Hopefully it is well known that we still have a lot to learn about the planet’s extant macrofauna. And, by ‘macrofauna’, I’m not talking about nematodes, molluscs or insects but, yes, about such things as mammals. In fact, on mammals specifically, discovery rates indicate that we really should expect the discovery of new species for a long while yet. In a new article in Proceedings of the National Academy of Sciences, Ceballos & Ehrlich (2009) bring attention to the fact that 408 new mammal species (representing about 10% of the total mammal species inventory and belonging to 18 traditional ‘orders’) have been named since 1993. What, they ask, does this mean for our understanding of biodiversity, and for conservation and management?
Ceballos & Ehrlich (2009) are not, of course, the first to point out that new mammals are ‘not so seldom’ (Pine 1994): you might know this because, well, you already know it (Heuvelmans 1983, Patterson 2000, 2001, Shuker 2002, Collen et al. 2004), or you might know it because I’ve mentioned it at Tet Zoo many times. While 60% of the 408 new mammals are cryptic species (those formerly included within another species, and later elevated to species status following genetic analysis or a re-evaluation of how much variation is tolerable within a species), the other 40% are not. This 40% is where we find the really exciting, distinctive new animals: Ceballos & Ehrlich (2009) mention the Saola Pseudoryx nghetinhensis [shown above], Giant muntjac Megamuntiacus vuquangensis [shown below], Kipunji Rungwecebus kipunji, the pygmy sloth Bradypus pygmaeus, Maues marmoset Callithrix mauesi*, Solomons islands monkey-faced bat Pteralopex taki, the Brazilian phyllostomid bat Xeronycteris vieirai and the Peruvian chinchilla rat Cuscomys ashaninka as among the neatest of such.
* Ceballos & Ehrlich (2009) incorrectly refer to this as ‘a white titi monkey’ (p. 3841). Titi monkeys Callicebus are altogether different from marmosets and are not part of the same group.
How have such new species been discovered? The ‘exploration of new regions has been the main factor for the discovery of as much as 40% of the new species’ (p. 3843): this goes for Amazonian monkeys, rodents from the Philippines, hoofed mammals, rodents and rabbits from south-east Asia, and specific examples such as the Arunachal macaque Macaca munzala [shown below] from north-east India and the Grey-faced sengi Rhynchocyon udzungwensis from Tanzania. Despite the assumption that modern discoveries of new species might rely on cutting-edge technology, in virtually all of these cases, discovery was made in the old-fashioned way. The respective biologists went into a new area, looked around, recorded what they saw, and found new stuff. In some cases (I’m thinking here of the Kipunji and Leaf deer Muntiacus putaoensis) they spoke to local people and heard about animals that later turned out to be both real, and new. Only in the case of the Grey-faced sengi did new technology (camera traps) play a direct role in discovery. However, note that a few other possible new mammal species have been documented by camera-traps (e.g., the brocket reported by Trolle & Emmons (2004)).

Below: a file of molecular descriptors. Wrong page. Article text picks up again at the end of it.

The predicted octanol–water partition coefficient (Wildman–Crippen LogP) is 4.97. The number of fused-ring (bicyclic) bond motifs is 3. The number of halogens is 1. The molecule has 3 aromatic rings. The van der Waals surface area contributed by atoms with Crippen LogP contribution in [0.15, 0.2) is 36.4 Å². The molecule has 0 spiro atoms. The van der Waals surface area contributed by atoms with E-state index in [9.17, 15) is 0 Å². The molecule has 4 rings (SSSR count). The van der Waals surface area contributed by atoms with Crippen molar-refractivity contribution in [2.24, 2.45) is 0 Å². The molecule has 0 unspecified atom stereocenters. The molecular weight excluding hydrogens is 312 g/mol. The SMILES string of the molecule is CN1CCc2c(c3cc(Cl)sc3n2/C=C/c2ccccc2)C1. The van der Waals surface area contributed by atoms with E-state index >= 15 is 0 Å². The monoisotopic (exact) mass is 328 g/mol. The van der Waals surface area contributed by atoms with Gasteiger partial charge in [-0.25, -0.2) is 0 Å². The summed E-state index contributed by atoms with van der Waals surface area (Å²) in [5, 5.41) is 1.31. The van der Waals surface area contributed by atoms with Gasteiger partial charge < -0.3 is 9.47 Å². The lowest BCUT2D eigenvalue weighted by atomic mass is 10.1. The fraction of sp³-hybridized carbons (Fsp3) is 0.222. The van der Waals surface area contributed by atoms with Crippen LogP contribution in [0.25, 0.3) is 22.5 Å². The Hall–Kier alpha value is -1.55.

What sorts of mammals are involved?
Ceballos & Ehrlich (2009) then looked at how the new mammal species are distributed phylogenetically: are some groups yielding more species than others and, if so, why? Unsurprisingly, the occurrence of new species is not random, but shows a strong correlation with total species richness. In other words, big groups yield more new species than do small groups. Even so, primates, bats, rodents and marsupials all score surprisingly highly, while lipotyphlans*, artiodactyls and carnivorans all score lower than expected.
* The author refer to members of this group as soricomorphs. I think this is because they needed to make it clear that they were not including tenrecs (which are afrotherians) along with shrews and moles. Tenrecs score highly in terms of numbers of post-1993 species, shrews and kin do not (despite 21 post-1993 shrew species and one mole!).
The poor score that artiodactyls get is slightly surprising given the number of new muntjacs named in recent years (all from south-east Asia). In fact 11 post-1993 artiodactyls are listed by Ceballos & Ehrlich (2009), but this is still not a significantly high figure compared to total species richness. You might think that this taxonomic bias relates directly to body size (that is, we find more rodents because rodents are mostly small and hence better at escaping attention than carnivorans or artiodactyls), but this is not clear and in fact there are some indications that it is not the most important factor. Body size might even be downright unimportant in fact, as many of the post-1993 mammals are relatively large-bodied members of their groups. Might the comparatively low numbers of new artiodactyls and carnivorans mean that these groups have been more intensively studied than have primates, rodents or marsupials? That’s an interesting question that would require further research [Leaf deer shown below].